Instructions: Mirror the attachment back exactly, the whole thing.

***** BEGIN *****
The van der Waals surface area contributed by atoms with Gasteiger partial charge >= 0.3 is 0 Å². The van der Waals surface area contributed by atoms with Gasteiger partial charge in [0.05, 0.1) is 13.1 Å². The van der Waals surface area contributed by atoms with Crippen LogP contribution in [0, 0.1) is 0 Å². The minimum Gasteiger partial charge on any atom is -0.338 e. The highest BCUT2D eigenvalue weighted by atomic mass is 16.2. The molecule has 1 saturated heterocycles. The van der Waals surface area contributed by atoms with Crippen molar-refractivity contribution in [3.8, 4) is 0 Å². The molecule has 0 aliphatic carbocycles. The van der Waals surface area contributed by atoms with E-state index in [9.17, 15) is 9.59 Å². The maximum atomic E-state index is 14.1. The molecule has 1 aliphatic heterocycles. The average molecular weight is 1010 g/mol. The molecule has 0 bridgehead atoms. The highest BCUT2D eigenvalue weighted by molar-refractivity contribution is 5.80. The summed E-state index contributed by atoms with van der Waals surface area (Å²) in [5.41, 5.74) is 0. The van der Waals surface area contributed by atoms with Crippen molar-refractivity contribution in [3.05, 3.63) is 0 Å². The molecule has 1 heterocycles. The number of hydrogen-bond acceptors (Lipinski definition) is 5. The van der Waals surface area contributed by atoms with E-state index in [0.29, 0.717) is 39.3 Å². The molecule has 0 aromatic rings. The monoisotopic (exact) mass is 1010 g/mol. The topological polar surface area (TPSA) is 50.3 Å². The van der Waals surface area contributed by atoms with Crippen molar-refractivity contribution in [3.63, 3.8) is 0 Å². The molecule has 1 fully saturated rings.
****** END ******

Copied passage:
The van der Waals surface area contributed by atoms with Gasteiger partial charge >= 0.3 is 0 Å². The van der Waals surface area contributed by atoms with Gasteiger partial charge in [0.05, 0.1) is 13.1 Å². The van der Waals surface area contributed by atoms with Crippen LogP contribution in [0, 0.1) is 0 Å². The minimum Gasteiger partial charge on any atom is -0.338 e. The highest BCUT2D eigenvalue weighted by atomic mass is 16.2. The molecule has 1 saturated heterocycles. The van der Waals surface area contributed by atoms with Crippen molar-refractivity contribution in [3.8, 4) is 0 Å². The molecule has 0 aliphatic carbocycles. The van der Waals surface area contributed by atoms with E-state index in [9.17, 15) is 9.59 Å². The maximum atomic E-state index is 14.1. The molecule has 1 aliphatic heterocycles. The average molecular weight is 1010 g/mol. The molecule has 0 bridgehead atoms. The highest BCUT2D eigenvalue weighted by molar-refractivity contribution is 5.80. The summed E-state index contributed by atoms with van der Waals surface area (Å²) in [5.41, 5.74) is 0. The van der Waals surface area contributed by atoms with Crippen molar-refractivity contribution in [3.05, 3.63) is 0 Å². The molecule has 1 heterocycles. The number of hydrogen-bond acceptors (Lipinski definition) is 5. The van der Waals surface area contributed by atoms with E-state index in [0.29, 0.717) is 39.3 Å². The molecule has 0 aromatic rings. The monoisotopic (exact) mass is 1010 g/mol. The topological polar surface area (TPSA) is 50.3 Å². The van der Waals surface area contributed by atoms with Crippen molar-refractivity contribution in [3.63, 3.8) is 0 Å². The molecule has 1 fully saturated rings.